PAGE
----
There are also taxis waiting for arriving passengers just outside the terminal. The red taxis will take you to Kowloon and Hong Kong Island. A trip to Kowloon costs about 250 to 300 HKF (about 30 euros), or 350 to 400 HKD (about 40 euros) to Hong Kong Island.
The most convenient way is by private transfer. A driver will be at the airport waiting for you with a sign and will take you directly to your hotel.
This luxury costs about 100 euros and can be booked online here.
Public transport in Hong Kong
The public transportation network in Hong Kong is very well developed. There’s nowhere in the city where you can’t at least catch a bus. Buses are the most common means of transport in Hong Kong.
The large London-style double-decker buses are all over the city. There are also minibuses that run on less frequented routes. The double-decker trams chugging through the streets of Hong Kong Island are a real eye-catcher.
Things get a bit more modern when you go underground. There are a total of 7 subway lines connecting the most important areas in Hong Kong. The subway in Hong Kong is known as the MTR.
Buses and trains are extremely cheap in Hong Kong. You pay for all trips with the Octopus Card, a prepaid contactless smart card that you just have to hold against the card reader before and/or after each trip.
In theory, you could also buy a single for each trip or pay with exact change on the tram or bus. But that’s so much more inconvenient.
The Octopus Card is available directly at the airport or at all MTR Service Points. The card costs 150 HKD, which includes 100 HKD in credit and a 50 HKD deposit. You can top up your Octopus Card at the ticket machines in all the subway stations.
It’s worth topping up a bit extra so you don’t keep having to use the machines. You’ll be refunded the balance and the deposit when you return the card at the end of your stay.
The Octopus Card is also useful for paying at many small supermarkets, vending machines, and some attractions (e.g. the viewing platform on Victoria Peak).
How much does public transport in Hong Kong cost?
Buses have fixed rates that are posted at the respective stop. Most trips cost between 0.50 and 1 euro. Our most expensive trip cost just under 2 euros, and that was for a 40-minute ride to Lantau Island.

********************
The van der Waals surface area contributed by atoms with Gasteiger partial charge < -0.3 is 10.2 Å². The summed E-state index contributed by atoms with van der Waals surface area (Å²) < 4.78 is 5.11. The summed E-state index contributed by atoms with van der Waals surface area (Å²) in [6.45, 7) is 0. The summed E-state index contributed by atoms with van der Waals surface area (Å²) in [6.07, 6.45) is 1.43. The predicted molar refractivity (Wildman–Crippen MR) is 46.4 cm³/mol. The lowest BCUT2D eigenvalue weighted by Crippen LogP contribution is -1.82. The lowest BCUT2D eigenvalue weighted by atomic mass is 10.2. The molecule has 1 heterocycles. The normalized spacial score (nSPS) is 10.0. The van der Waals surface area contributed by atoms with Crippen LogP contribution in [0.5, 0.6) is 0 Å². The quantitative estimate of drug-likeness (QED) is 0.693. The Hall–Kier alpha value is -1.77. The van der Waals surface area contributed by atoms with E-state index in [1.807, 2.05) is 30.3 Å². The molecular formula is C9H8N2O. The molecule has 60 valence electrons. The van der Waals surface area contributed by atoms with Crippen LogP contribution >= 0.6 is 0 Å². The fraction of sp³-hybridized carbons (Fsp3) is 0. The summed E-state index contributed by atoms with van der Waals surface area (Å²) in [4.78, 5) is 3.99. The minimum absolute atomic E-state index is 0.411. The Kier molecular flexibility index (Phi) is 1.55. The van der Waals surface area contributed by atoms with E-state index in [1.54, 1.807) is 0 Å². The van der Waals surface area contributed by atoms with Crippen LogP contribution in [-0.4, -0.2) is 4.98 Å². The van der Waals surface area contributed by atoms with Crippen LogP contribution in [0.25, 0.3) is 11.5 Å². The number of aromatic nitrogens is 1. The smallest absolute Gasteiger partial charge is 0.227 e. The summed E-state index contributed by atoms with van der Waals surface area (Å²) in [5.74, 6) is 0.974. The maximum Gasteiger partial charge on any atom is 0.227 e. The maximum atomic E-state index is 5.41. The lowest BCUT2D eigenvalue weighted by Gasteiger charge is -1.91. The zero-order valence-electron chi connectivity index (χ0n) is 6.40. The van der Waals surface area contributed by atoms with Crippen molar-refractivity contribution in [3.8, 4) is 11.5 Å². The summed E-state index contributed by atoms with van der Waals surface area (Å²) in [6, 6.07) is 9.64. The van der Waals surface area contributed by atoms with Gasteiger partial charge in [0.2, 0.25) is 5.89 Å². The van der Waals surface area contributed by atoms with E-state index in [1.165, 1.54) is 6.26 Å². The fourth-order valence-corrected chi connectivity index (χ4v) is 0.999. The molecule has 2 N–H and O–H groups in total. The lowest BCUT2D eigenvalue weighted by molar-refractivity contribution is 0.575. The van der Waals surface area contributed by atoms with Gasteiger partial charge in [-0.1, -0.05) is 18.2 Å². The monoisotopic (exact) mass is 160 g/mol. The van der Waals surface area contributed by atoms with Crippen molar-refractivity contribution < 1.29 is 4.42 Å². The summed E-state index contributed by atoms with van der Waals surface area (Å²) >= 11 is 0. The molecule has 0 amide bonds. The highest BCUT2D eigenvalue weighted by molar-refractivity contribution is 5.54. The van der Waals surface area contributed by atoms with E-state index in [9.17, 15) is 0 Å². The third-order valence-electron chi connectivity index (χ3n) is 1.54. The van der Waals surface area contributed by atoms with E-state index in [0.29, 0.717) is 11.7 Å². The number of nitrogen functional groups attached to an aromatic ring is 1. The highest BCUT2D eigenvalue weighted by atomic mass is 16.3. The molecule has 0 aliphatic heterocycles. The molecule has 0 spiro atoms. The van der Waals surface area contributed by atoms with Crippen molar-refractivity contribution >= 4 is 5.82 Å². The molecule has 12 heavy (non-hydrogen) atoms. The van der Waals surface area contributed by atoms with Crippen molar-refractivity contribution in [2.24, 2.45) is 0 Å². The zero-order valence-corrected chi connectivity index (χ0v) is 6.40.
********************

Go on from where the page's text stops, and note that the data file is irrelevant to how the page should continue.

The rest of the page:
When boarding a bus, you pay by holding your Octopus Card onto the card reader next to the driver. Trams are even cheaper. A journey only costs 2.30 HKD (approx. 0.25 euros), no matter how long you stay on.
In trams, you get on at the back and off at the front, and only hold your Octopus Card onto the reader when you leave the tram. In the subway, you have to use your Octopus Card at the turnstiles when entering and leaving the station.
Credit will be deducted from your card depending on the length of the journey. We were charged about 1 euro per journey on average. It only gets more expensive when you go very long distances.
Taking the ferry is also extremely cheap and rarely costs more than 50 cents. At most ferry terminals, you pay before getting on the ferry, but at some you pay afterwards. Apparently it just isn’t standardized.
Taking a taxi in Hong Kong
Taking a taxi in Hong Kong is very cheap and often much faster than using public transport, especially if you’d have to change a few times.
Taxi meters start at 24 HKD (about 2.70 euros), which includes the first 2 kilometers. Each additional kilometer costs 8 HKD (just under 1 euro), or 6 HKD once the fare exceeds 83.50 HKD.
You get charged in 200-meter increments. Baggage transported in the trunk costs an extra 6 HKD (0.70 cents) per item. We were generally very happy with the taxi service in Hong Kong.
Where to stay in Hong Kong
The most popular districts for accommodation are Central on Hong Kong Island and Tsim Sha Tsui in Kowloon. Hotel prices in Hong Kong are generally very high.
We’ve written a detailed post where we tell you which area is the best place to stay and which hotels we recommend.
Even more things to see in Hong Kong?
This post should give you an overview of Hong Kong’s highlights and most popular sights. If you want to take a deeper dive into the city and are looking for sights that aren’t quite as mainstream, then check out our other post Hong Kong off the beaten path – 10 insider tips.
Which of Hong Kong’s sights is your favorite? Can you think of a sight that’s missing in our post that we absolutely have to include? When are you going to Hong Kong or have you already been? Please let us know in the comments below!